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Péter Eötvös is one of the most renowned composers of our time; moreover, he is a music teacher and conductor, one of the best known interpreters of 20th century music. As a composer, he has never been satisfied by simply composing music: his goal is to involve his public in a complex artistic experience, a ritual event. In this way he opposes the abstract musical approaches, so fashionable in the 20th century. As he himself says, music is a kind of ceremony, as it has always been regarded in ancient cultures.
The biggest European orchestras and opera houses regularly order compositions from Eötvös. His orchestral compositions have been composed, among others, for the Gulbenkian Orchestra, the Paris Radio Orchestra and the Berlin, Vienna and Los Angeles Philharmonic Orchestras. His operas were written for the Glyndebourne Festival Opera and for the Munich, Madrid, Frankfurt and Cologne opera houses. His five operas are regularly performed in various theatres of the world. His first full-night opera, Three sisters, first performed in Lyons in 1998, was already a great international success. His last opera, The Tragedy of the Devil was performed in Munich.
Péter Eötvös was born on 2 January, 1944 at Székelyudvarhely (now Odorheiu Secuiesc, Romania). He received his diplomas in composition and conducting at the Ferenc Liszt Academy of Music in Budapest and at the Cologne Conservatory. He started his career as the music director of the Budapest theatre Vígszínház, then he became an aide to Boulez and Stockhausen. Between 1968 and 1976 he was member of the Stockhausen Ensemble in Cologne; from 1971 an 1979 he was a team-mate of the electronic studio of WDR in Cologne. In 1978, Pierre Boulez invited him to conduct the inauguration concert of IRCAM in Paris; until 1991 he remained the artistic director of that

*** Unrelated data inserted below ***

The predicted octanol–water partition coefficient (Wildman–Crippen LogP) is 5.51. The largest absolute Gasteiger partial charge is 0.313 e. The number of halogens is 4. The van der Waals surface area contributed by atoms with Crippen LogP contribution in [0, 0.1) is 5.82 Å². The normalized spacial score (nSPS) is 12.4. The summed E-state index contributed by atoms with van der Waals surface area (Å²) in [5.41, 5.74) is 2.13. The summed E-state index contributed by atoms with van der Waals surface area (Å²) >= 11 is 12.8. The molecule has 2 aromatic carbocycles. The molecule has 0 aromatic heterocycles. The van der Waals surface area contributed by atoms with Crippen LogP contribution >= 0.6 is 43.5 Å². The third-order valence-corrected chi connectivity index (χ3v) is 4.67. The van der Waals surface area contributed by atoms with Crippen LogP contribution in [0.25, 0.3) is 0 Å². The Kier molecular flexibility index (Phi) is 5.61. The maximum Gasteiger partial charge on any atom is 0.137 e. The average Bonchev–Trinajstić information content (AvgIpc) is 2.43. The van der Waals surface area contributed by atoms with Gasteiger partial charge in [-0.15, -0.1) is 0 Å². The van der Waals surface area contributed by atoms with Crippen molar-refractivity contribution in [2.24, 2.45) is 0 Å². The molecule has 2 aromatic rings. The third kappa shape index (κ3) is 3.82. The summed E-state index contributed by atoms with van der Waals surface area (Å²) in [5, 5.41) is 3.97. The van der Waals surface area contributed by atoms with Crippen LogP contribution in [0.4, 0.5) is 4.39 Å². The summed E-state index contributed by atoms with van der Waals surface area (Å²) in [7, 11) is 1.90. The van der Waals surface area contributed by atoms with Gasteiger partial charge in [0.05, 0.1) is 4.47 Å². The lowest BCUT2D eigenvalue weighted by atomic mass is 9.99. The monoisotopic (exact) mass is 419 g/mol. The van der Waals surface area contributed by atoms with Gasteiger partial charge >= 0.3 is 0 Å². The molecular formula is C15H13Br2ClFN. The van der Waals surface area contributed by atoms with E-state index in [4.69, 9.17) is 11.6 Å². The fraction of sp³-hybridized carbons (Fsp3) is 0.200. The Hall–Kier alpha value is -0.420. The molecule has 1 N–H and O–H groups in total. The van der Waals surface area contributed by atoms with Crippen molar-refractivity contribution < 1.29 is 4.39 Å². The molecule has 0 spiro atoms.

He acted as a professor of the Karsruhe Conservatory between 1992 and 1998 and, again, between 2002 and 2007, and of the Cologne Conservatory between 1998 and 2001. His master courses take place in Erdekoben, Lucerne, Bale and Szombathely.
In 1991 he created the Foundation of the International Eötvös Institute in Hungary, and in 2004 the Péter Eötvös Foundation For Contemporary Music; these institutions support young composers and conductors at the outset of their careers with grants and postgraduate courses.Péter Eötvös is a member of the Berlin and Dresden Academies of Arts, the Széchenyi Academy of Arts, Budapest and the Swedish Royal Academy.
His most important prizes and awards:
Officier de l’Ordre des Arts et des Lettres (1988), Bartók-Pásztory Prize (1997), Gundel Prize (2001), Kossuth Prize (2002), Music Prize of the Royal Philharmonic Society (2002), Commandeur de l’Ordre des Arts et des Lettres (2003), Pro Europa Prize for Composers (2004), Classical Award for Living Composer (2004), Béla Bartók Memorial Prize (2006), Grand Prix de la PMI – Prix Antoine Livio (2006), Frankfurter Musikpreis (2007), Ambassador of the Hungarian Culture (2008), Golden Lion Award for Lifetime Achievement (2011).His individual compositions have won further international prizes.